Prepare the Waldorf salads, and whatever you do, don’t mention the war…
Castle Rock Entertainment announced it has closed a deal to bring back the classic UK sitcom Fawlty Towers after 44 years, with John Cleese returning to write and star alongside his daughter Camilla Cleese.
The original show, written by Cleese (now 83) and Connie Booth, consisted of just 12 episodes and ran on BBC2 for two seasons in 1975 and 1979. It followed the highly-strung and snobbish Torquay hotelier Basil Fawlty (Cleese) and his sarcastic wife Sybil (Prunella Scales) as they tried to keep their hotel and marriage from crumbling.
It was an immediate hit, with audiences cracking up at difficult guests, hotel inspectors, a bumbling Spanish waiter Manuel (played by Andrew Sachs) who routinely mucks everything up, and Major Gowen (Ballard Berkeley) lomming around as a hotel regular.
Plot details for the reboot are scarce, but we already know that it will explore how the misanthropic Basil and a daughter he has just discovered will team up to run a boutique hotel.
Actor Rob Reiner (This Is Spinal Tap), his wife and actress Michele Reiner, director and producer Matthew George and Derrick Rossi will act as executive producers on the series.
“John Cleese is a comedy legend. Just the idea of working with him makes me laugh,” has stated Reiner.
John Cleese said: “What I like about Matt is that, unlike many producers, he really ‘gets’ the creative process. When we first met, he offered an excellent first idea, and then Matt, my daughter Camilla, and I had one of the best creative sessions I can remember. By dessert we had an overall concept so good that, a few days later, it won the approval of Rob and Michele Reiner. Camilla and I look forward enormously to expanding it into a series.”
In 2000, the BFI (British Film Institute) ranked the show #1 in their 100 Greatest British Television Programs list, and the show was named the greatest British sitcom of all time by a panel of comedy experts for Radio Times magazine in 2019.
The show was remade in the US three times – in 1979 as Chateau Snavely, in 1983 as Amanda’s, and in 1999 as Payne – but none of them managed to replicate what made the original series so special.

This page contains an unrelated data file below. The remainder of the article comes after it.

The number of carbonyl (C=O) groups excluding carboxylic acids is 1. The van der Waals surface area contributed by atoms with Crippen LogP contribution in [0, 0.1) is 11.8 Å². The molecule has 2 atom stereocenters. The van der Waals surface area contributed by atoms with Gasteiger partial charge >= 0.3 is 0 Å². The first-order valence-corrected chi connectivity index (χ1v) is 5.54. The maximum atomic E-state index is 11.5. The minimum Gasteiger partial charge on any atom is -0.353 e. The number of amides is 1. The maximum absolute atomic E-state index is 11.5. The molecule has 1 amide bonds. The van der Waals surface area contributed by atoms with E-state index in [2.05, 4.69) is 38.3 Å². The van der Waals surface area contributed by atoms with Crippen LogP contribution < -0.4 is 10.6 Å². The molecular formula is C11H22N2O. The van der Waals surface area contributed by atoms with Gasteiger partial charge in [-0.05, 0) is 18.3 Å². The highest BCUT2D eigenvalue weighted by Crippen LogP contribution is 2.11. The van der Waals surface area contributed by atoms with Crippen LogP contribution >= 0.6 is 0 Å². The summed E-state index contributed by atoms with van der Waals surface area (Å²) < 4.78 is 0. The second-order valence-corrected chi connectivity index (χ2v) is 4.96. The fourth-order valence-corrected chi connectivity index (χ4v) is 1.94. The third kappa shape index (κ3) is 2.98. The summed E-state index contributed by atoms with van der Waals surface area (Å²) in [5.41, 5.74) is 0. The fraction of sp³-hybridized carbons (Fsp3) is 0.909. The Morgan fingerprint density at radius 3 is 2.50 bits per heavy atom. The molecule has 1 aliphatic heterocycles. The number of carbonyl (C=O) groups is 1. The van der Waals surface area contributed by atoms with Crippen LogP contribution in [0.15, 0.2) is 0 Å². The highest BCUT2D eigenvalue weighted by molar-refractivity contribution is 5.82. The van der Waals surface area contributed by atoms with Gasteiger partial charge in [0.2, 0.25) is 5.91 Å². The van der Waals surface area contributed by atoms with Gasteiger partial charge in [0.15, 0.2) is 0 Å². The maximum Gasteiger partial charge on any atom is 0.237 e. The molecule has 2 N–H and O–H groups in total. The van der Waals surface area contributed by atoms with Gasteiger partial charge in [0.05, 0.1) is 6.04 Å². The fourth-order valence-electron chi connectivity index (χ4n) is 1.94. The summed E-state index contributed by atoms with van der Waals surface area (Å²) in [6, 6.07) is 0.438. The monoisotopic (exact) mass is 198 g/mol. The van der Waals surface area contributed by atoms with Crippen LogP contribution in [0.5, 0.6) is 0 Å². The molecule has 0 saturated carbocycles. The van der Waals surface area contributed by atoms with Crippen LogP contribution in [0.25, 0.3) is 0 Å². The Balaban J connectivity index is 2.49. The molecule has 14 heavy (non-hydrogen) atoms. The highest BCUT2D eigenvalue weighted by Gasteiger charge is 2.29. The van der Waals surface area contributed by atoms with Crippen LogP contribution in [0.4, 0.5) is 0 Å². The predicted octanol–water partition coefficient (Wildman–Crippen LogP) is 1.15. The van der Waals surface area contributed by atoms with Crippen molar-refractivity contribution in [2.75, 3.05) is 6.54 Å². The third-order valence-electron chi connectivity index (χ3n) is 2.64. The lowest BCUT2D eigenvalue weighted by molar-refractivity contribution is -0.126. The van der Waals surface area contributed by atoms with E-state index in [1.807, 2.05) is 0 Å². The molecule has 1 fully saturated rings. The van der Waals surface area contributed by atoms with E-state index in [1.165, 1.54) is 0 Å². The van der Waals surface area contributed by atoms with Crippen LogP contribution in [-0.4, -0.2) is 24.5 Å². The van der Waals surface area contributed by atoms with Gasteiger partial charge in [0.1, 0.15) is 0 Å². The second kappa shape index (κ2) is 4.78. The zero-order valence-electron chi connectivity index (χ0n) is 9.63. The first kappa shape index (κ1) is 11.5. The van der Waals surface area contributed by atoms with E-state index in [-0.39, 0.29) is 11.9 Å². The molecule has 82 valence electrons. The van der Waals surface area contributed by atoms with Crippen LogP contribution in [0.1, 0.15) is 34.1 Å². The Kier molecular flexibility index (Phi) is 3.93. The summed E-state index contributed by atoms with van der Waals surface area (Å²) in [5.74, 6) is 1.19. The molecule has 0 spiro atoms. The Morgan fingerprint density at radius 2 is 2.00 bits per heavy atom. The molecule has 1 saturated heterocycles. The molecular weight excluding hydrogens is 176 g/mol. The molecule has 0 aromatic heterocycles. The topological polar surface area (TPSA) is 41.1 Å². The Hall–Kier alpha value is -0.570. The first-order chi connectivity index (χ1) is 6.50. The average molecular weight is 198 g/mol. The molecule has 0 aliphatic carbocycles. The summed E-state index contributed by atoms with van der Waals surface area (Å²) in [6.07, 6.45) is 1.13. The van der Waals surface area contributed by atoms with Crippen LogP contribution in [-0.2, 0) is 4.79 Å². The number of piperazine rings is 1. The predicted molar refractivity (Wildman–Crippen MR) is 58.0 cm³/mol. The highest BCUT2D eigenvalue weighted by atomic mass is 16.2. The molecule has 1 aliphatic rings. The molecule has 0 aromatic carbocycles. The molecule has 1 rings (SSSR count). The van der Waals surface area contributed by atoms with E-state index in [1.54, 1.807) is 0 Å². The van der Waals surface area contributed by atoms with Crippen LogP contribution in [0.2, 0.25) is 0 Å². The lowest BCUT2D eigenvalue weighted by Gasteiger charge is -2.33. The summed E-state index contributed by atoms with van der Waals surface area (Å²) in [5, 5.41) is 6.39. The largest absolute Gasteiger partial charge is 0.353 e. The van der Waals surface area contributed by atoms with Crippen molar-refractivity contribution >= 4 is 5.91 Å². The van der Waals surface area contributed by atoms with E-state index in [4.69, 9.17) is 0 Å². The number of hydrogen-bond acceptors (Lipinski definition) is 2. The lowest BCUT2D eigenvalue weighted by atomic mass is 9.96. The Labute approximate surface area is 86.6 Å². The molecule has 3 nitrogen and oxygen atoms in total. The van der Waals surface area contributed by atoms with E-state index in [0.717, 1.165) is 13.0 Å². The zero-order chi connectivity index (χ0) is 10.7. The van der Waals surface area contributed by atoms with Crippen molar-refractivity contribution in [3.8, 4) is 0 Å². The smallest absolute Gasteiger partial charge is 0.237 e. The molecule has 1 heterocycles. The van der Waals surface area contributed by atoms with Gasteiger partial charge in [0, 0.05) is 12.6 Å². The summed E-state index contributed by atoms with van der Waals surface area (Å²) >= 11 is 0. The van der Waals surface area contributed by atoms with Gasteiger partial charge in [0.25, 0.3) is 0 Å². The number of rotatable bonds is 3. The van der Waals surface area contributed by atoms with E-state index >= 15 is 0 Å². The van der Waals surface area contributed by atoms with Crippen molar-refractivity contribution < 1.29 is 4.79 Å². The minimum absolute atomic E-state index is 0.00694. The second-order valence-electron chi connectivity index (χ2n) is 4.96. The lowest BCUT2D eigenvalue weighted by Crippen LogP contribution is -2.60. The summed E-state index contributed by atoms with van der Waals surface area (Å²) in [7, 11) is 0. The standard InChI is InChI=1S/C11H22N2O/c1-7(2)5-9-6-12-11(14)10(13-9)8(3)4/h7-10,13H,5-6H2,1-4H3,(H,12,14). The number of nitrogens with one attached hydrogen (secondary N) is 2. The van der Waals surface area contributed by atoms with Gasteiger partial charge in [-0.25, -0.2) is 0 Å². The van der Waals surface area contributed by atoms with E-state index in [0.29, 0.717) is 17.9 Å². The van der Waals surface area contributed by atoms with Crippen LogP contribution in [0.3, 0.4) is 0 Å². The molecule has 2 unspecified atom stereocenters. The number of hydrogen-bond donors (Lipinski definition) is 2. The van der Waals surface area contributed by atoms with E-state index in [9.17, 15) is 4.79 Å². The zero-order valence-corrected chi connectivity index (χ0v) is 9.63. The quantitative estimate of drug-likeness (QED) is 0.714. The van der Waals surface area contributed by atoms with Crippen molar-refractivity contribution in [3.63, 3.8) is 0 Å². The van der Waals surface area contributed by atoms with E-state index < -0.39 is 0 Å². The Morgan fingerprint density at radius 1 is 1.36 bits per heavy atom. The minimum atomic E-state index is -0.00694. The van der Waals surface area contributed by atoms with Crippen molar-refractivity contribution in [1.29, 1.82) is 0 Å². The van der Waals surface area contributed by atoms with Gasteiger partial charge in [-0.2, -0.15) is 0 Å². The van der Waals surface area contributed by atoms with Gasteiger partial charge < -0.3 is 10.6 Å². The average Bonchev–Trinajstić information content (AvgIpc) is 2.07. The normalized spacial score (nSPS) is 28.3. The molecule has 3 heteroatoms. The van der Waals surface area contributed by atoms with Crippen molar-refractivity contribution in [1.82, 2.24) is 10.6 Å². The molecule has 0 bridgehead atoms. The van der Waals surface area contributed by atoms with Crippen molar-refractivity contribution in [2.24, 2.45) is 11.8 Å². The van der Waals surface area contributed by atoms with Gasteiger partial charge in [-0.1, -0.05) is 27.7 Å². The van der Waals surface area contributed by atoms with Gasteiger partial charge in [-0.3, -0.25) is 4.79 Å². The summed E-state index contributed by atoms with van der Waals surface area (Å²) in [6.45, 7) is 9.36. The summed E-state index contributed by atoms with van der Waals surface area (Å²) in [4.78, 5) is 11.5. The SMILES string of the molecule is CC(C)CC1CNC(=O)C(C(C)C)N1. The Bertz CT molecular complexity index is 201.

Aside from Fawlty Towers, Cleese is best known as one of the original members of the Monty Python comedy troupe, who shook up British comedy with their surreal sketch show Monty Python’s Flying Circus (which aired from 1969 to 1974), as well as their beloved comedy films Monty Python And The Holy Grail, Monty Python’s Life Of Brian and Monty Python’s The Meaning Of Life.
A recipe for disaster?
In 2009, Cleese said that there would never be another episode of the series.
"If I ever tried to do a Fawlty Towers-type sitcom again, everyone would say, 'Well, it's got its moments, but it's not as good as Fawlty Towers,' so there's not much point in doing that. You have to do different things," he told The Independent in 2018.
On cue, the news of the reboot drew mixed reactions on social media, with calls that the show shouldn't go ahead without the late Andrew Sachs, the retired Prunella Scales and the original co-creator and co-writer Connie Booth, who seems to have nothing to do with this new project.
Many fear that this reboot will go down the same route as the US remakes...
“Given what he’s like now, this is going to be full of awful ‘anti-woke’ shit isn’t it. Fawlty Towers was funny because the right-wing Basil was a joke figure, an arsehole whose snobbery exposed his shortcomings. Bet Cleese tries to make him a hero this time," said one user.
Indeed, Cleese has become a controversial figure, and many fear that the new sitcom is doomed to fail due to his views on modern culture. Last year, he signed up to become a presenter for right-wing TV channel GB News, claiming that “cancel culture” had prevented him from being on screen.
The revival does not yet have a release date.
For the time being, here are a few clips to make you reminisce:
Will you be watching the reboot?